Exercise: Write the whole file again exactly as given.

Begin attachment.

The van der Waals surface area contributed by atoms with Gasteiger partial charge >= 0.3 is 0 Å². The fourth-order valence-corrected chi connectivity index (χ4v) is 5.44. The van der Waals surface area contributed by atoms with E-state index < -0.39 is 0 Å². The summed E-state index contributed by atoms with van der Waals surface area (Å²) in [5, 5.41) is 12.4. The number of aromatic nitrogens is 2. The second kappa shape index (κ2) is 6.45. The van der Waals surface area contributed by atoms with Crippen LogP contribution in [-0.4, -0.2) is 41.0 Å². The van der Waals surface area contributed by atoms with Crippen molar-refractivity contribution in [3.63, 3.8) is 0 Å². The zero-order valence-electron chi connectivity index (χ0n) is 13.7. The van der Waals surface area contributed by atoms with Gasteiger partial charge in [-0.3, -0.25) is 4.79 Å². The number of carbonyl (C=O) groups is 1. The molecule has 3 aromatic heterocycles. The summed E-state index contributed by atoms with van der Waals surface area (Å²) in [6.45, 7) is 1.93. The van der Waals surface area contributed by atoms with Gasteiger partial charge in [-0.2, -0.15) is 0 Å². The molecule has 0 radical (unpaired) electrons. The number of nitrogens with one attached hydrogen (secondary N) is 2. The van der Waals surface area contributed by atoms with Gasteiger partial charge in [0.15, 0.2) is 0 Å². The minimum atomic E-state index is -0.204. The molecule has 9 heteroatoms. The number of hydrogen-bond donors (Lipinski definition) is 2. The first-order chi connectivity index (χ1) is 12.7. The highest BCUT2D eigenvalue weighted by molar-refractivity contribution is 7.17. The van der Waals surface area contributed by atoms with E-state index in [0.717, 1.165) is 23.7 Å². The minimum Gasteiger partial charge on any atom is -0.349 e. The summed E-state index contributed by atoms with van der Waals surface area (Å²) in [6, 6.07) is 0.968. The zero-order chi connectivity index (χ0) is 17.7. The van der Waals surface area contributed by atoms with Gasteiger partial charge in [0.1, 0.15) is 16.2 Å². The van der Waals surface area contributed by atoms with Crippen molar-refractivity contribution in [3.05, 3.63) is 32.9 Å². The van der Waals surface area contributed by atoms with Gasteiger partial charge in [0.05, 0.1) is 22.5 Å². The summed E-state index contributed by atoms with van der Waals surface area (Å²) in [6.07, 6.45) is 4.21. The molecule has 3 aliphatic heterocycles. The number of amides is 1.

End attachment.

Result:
The van der Waals surface area contributed by atoms with Gasteiger partial charge >= 0.3 is 0 Å². The fourth-order valence-corrected chi connectivity index (χ4v) is 5.44. The van der Waals surface area contributed by atoms with E-state index < -0.39 is 0 Å². The summed E-state index contributed by atoms with van der Waals surface area (Å²) in [5, 5.41) is 12.4. The number of aromatic nitrogens is 2. The second kappa shape index (κ2) is 6.45. The van der Waals surface area contributed by atoms with Crippen LogP contribution in [-0.4, -0.2) is 41.0 Å². The van der Waals surface area contributed by atoms with Crippen molar-refractivity contribution in [3.63, 3.8) is 0 Å². The zero-order valence-electron chi connectivity index (χ0n) is 13.7. The van der Waals surface area contributed by atoms with Gasteiger partial charge in [-0.3, -0.25) is 4.79 Å². The number of carbonyl (C=O) groups is 1. The molecule has 3 aromatic heterocycles. The summed E-state index contributed by atoms with van der Waals surface area (Å²) in [6.45, 7) is 1.93. The van der Waals surface area contributed by atoms with Gasteiger partial charge in [-0.2, -0.15) is 0 Å². The molecule has 0 radical (unpaired) electrons. The number of nitrogens with one attached hydrogen (secondary N) is 2. The van der Waals surface area contributed by atoms with Gasteiger partial charge in [0.15, 0.2) is 0 Å². The minimum atomic E-state index is -0.204. The molecule has 9 heteroatoms. The number of hydrogen-bond donors (Lipinski definition) is 2. The first-order chi connectivity index (χ1) is 12.7. The highest BCUT2D eigenvalue weighted by molar-refractivity contribution is 7.17. The van der Waals surface area contributed by atoms with E-state index in [0.717, 1.165) is 23.7 Å². The minimum Gasteiger partial charge on any atom is -0.349 e. The summed E-state index contributed by atoms with van der Waals surface area (Å²) in [6, 6.07) is 0.968. The zero-order chi connectivity index (χ0) is 17.7. The van der Waals surface area contributed by atoms with Gasteiger partial charge in [0.1, 0.15) is 16.2 Å². The van der Waals surface area contributed by atoms with Crippen molar-refractivity contribution in [3.05, 3.63) is 32.9 Å². The van der Waals surface area contributed by atoms with Gasteiger partial charge in [0.05, 0.1) is 22.5 Å². The summed E-state index contributed by atoms with van der Waals surface area (Å²) in [6.07, 6.45) is 4.21. The molecule has 3 aliphatic heterocycles. The number of amides is 1.